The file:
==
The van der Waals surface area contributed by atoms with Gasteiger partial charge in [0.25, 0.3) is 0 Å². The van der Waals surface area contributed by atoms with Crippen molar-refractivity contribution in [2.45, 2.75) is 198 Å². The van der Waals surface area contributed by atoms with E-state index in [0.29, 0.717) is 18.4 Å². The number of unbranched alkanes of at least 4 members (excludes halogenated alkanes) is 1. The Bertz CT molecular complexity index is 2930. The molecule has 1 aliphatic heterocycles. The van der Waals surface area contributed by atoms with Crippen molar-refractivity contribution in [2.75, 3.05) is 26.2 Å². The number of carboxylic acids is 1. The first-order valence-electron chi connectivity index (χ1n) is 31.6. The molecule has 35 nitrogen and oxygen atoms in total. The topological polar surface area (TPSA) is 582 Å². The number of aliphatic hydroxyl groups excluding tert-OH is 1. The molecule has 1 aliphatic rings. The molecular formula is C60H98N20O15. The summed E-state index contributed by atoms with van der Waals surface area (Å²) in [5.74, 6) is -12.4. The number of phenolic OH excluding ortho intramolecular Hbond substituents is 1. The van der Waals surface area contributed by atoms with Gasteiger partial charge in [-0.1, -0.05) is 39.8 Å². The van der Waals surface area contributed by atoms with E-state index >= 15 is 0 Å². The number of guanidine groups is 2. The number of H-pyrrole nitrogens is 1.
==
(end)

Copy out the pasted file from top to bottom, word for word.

The van der Waals surface area contributed by atoms with Gasteiger partial charge in [0.25, 0.3) is 0 Å². The van der Waals surface area contributed by atoms with Crippen molar-refractivity contribution in [2.45, 2.75) is 198 Å². The van der Waals surface area contributed by atoms with E-state index in [0.29, 0.717) is 18.4 Å². The number of unbranched alkanes of at least 4 members (excludes halogenated alkanes) is 1. The Bertz CT molecular complexity index is 2930. The molecule has 1 aliphatic heterocycles. The van der Waals surface area contributed by atoms with Crippen molar-refractivity contribution in [2.75, 3.05) is 26.2 Å². The number of carboxylic acids is 1. The first-order valence-electron chi connectivity index (χ1n) is 31.6. The molecule has 35 nitrogen and oxygen atoms in total. The topological polar surface area (TPSA) is 582 Å². The number of aliphatic hydroxyl groups excluding tert-OH is 1. The molecule has 1 aliphatic rings. The molecular formula is C60H98N20O15. The summed E-state index contributed by atoms with van der Waals surface area (Å²) in [5.74, 6) is -12.4. The number of phenolic OH excluding ortho intramolecular Hbond substituents is 1. The van der Waals surface area contributed by atoms with Gasteiger partial charge in [-0.1, -0.05) is 39.8 Å². The van der Waals surface area contributed by atoms with E-state index >= 15 is 0 Å². The number of guanidine groups is 2. The number of H-pyrrole nitrogens is 1.